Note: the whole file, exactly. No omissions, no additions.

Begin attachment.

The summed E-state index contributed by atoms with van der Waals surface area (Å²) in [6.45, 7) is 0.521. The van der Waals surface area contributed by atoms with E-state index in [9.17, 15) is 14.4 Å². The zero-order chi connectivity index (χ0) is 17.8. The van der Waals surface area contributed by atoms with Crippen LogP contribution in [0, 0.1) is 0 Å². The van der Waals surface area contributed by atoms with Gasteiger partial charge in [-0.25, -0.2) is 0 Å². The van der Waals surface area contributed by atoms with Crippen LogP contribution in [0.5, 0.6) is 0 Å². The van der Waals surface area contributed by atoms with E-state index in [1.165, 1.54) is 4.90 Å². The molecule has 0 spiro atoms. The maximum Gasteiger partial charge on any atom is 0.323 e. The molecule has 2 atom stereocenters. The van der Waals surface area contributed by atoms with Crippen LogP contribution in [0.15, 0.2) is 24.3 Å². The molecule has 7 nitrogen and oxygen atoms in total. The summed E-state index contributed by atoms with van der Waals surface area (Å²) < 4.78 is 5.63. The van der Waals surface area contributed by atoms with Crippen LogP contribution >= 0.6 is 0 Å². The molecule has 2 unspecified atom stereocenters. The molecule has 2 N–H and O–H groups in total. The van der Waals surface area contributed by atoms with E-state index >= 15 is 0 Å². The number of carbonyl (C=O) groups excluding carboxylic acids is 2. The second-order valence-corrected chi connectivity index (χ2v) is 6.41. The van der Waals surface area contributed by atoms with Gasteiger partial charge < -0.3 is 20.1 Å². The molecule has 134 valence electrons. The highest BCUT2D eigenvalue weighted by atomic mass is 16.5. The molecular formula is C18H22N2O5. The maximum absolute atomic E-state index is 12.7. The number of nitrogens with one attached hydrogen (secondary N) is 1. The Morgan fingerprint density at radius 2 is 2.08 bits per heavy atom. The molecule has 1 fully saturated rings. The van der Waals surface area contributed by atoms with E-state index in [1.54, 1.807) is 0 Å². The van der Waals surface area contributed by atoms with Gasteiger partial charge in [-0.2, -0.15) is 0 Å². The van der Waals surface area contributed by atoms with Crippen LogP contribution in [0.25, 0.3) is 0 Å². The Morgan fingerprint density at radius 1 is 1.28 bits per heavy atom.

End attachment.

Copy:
The summed E-state index contributed by atoms with van der Waals surface area (Å²) in [6.45, 7) is 0.521. The van der Waals surface area contributed by atoms with E-state index in [9.17, 15) is 14.4 Å². The zero-order chi connectivity index (χ0) is 17.8. The van der Waals surface area contributed by atoms with Crippen LogP contribution in [0, 0.1) is 0 Å². The van der Waals surface area contributed by atoms with Gasteiger partial charge in [-0.25, -0.2) is 0 Å². The van der Waals surface area contributed by atoms with Crippen LogP contribution in [0.5, 0.6) is 0 Å². The van der Waals surface area contributed by atoms with E-state index in [1.165, 1.54) is 4.90 Å². The molecule has 0 spiro atoms. The maximum Gasteiger partial charge on any atom is 0.323 e. The molecule has 2 atom stereocenters. The van der Waals surface area contributed by atoms with Crippen LogP contribution in [0.15, 0.2) is 24.3 Å². The molecule has 7 nitrogen and oxygen atoms in total. The summed E-state index contributed by atoms with van der Waals surface area (Å²) < 4.78 is 5.63. The van der Waals surface area contributed by atoms with Crippen LogP contribution >= 0.6 is 0 Å². The molecule has 2 unspecified atom stereocenters. The molecule has 2 N–H and O–H groups in total. The van der Waals surface area contributed by atoms with E-state index >= 15 is 0 Å². The number of carbonyl (C=O) groups excluding carboxylic acids is 2. The second-order valence-corrected chi connectivity index (χ2v) is 6.41. The van der Waals surface area contributed by atoms with Gasteiger partial charge < -0.3 is 20.1 Å². The molecule has 134 valence electrons. The highest BCUT2D eigenvalue weighted by atomic mass is 16.5. The molecular formula is C18H22N2O5. The maximum absolute atomic E-state index is 12.7. The number of nitrogens with one attached hydrogen (secondary N) is 1. The Morgan fingerprint density at radius 2 is 2.08 bits per heavy atom. The molecule has 1 fully saturated rings. The van der Waals surface area contributed by atoms with E-state index in [1.54, 1.807) is 0 Å². The van der Waals surface area contributed by atoms with Gasteiger partial charge in [-0.2, -0.15) is 0 Å². The van der Waals surface area contributed by atoms with Crippen LogP contribution in [0.25, 0.3) is 0 Å². The Morgan fingerprint density at radius 1 is 1.28 bits per heavy atom.